In January 2019, the United States Patent and Trademark Office (USPTO) updated their guidance for determining patent subject matter eligibility under 35 U.S.C 101 and computer-implemented functional claim limitations under 35 U.S.C. 112. With these updates, the USPTO seeks to provide clarity on subject matter eligibility and on claims that contain functional language, particularly computer-implemented inventions.

Updated Guidance on 35 U.S.C. 101

Previously, the USPTO used the Alice/Mayo test, also known as a two-step test, to determine patent subject matter eligibility. This was a test used to analyze whether a claim is directed towards matter excluded from subject matter eligibility based on “judicial exceptions” to what is eligible – these include laws of nature, natural phenomena, and abstract ideas. If the claim does not fall under a judicial exception in step 1, then step 2 is used to analyze whether the claim contains an “inventive concept.” It seemed that a proper application of the Alice/Mayo test in a consistent and reliable manner has been difficult, and as a result, patent stakeholders were at times unable to reliably determine whether a particular invention could be patent eligible.  This revised guidance aims to address the concerns of stakeholders, judges, inventors, and practitioners who have felt the need for a clearer and more consistent manner of applying 35 U.S.C. 101.

The USPTO’s 2019 Revised Patent Subject Matter Eligibility Guidance now updates, in two ways, the procedures for determining whether a patent claim or patent application claim is directed to a judicial exception under Step 2A of the Alice/Mayo test. The first update is that it is explained that abstract ideas can be grouped, such as in the following examples: mathematical concepts, certain methods of organizing human activity, and mental processes. Second, it is explained that a patent claim or patent application claim that recites a judicial exception is not necessarily directed to the judicial exception if the judicial exception is integrated into a practical application of that judicial application. On the other hand, a claim that recites a judicial exception without integrating that judicial exception into a practical application is still directed towards that judicial exception under Step 2A of the test. Then, the claim must be evaluated under Step 2B (as discussed above, the “inventive concept”) to fully determine the subject matter eligibility of the claim.

Updated Guidance on 35 U.S.C. 112

As noted by the U.S. Court of Appeals for the Federal Circuit (“Federal Circuit”), there seemed to be a rising issue of broad functioning claiming without proper structural support in the specification. As described in the Federal Register (cited below):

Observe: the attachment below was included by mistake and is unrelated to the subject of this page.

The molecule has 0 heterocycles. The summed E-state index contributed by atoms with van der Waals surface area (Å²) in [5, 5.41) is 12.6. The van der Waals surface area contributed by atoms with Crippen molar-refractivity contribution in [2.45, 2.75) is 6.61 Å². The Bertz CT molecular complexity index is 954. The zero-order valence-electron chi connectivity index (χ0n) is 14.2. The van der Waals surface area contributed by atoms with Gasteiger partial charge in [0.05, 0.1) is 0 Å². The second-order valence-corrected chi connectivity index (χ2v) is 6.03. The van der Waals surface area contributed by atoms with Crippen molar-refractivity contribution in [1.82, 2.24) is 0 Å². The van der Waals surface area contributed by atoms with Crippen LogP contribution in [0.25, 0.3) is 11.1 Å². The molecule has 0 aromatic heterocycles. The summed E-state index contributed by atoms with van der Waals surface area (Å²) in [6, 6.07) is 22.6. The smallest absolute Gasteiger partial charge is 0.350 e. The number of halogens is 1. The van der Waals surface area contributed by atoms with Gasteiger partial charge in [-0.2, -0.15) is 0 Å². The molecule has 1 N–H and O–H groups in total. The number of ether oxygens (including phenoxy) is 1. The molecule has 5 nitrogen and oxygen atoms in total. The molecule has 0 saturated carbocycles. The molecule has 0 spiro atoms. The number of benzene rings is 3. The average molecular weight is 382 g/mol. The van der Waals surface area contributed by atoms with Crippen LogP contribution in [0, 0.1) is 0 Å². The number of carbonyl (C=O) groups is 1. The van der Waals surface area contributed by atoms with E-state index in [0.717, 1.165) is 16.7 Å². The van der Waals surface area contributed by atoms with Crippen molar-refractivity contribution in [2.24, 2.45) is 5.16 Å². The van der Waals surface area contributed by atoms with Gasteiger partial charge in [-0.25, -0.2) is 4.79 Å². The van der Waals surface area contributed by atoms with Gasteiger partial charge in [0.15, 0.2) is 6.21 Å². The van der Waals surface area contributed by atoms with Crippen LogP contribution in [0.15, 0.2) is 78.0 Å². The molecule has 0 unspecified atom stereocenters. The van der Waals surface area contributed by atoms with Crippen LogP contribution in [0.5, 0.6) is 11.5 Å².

“Williamson v. Citrix Online, LLC, 792 F.3d 1339, 1349 (Fed. Cir. 2015) (en banc) (overruling the Federal Circuit’s previous application of a ‘‘strong’’ presumption that claim limitations lacking the word ‘‘means’’ are not subject to § 112(f) to address the resulting ‘‘proliferation of functional claiming untethered to [§ 112(f)] and free of the strictures set forth in the statute’’); Function Media, LLC v. Google, Inc., 708 F.3d 1310, 1319 (Fed. Cir. 2013) (‘‘ ‘Section [112(f)] is intended to prevent . . . pure functional claiming.’ ’’ (citing Aristocrat Techs. Australia Pty Ltd. v. Int’l Game Tech., 521 F.3d 1238, 1333 (Fed. Cir. 2008))); Ariad Pharm., Inc. v. Eli Lilly and Co., 598 F.3d 1336, 1349 (Fed. Cir. 2010) (en banc) (discussing the problem of functional claims defining a genus that ‘‘simply claim a desired result . . . without describing species that achieve that result’’).”

The Federal Circuit acknowledged that in light of some of its prior opinions, “a heightened bar” was established, in “overcoming the presumption that a limitation expressed in functional language without using the word ‘‘means’’ is not subject to 35 U.S.C. 112(f) and concluded that such a heightened burden is unjustified.” The Revised Guidance seeks to address these issues when analyzing a claim under 35 U.S.C. 112.

The Guidance for 35 U.S.C. 112 first outlines the process for claim interpretation, including determining whether a claim should be interpreted as a means-plus-function claim under section 112(f). Next, the guidance discusses indefiniteness under 35 U.S.C. 112(b). For a computer-implemented claim invoking 35 U.S.C. 112(f), the specification should disclose an algorithm for performing the claimed specific computer function. This can be, as examples, “a mathematical formula, prose or flow chart or in any other manner that provides sufficient structure.” Otherwise, the claim is indefinite under 35 U.S.C. 112(b). The Guidance also reviews the requirements for enablement and written description, and in particular, states that “a specification must describe the claimed invention in sufficient detail (e.g., by disclosure of an algorithm) to 16 establish that the applicant had possession of the claimed invention as of the application filing date.”

The USPTO is accepting comments about these updates, and the deadline for submission of comments is March 8, 2019.

 

The Federal Register Notices in which the above are announced can be found at:

https://www.govinfo.gov/content/pkg/FR-2019-01-07/pdf/2018-28282.pdf

https://www.govinfo.gov/content/pkg/FR-2019-01-07/pdf/2018-28283.pdf

 

The Revised Guidance for 101 and 112 can be found at:

https://s3.amazonaws.com/public-inspection.federalregister.gov/2018-28282.pdf

https://s3.amazonaws.com/public-inspection.federalregister.gov/2018-28283.pdf

 

Disclaimer: The views and opinions expressed throughout this blog are the views and opinions of the individual author(s) and/or contributor(s) and do not necessarily reflect the views and opinions of our firm, CIONCA IP Law P.C.

 

 

 

 

 

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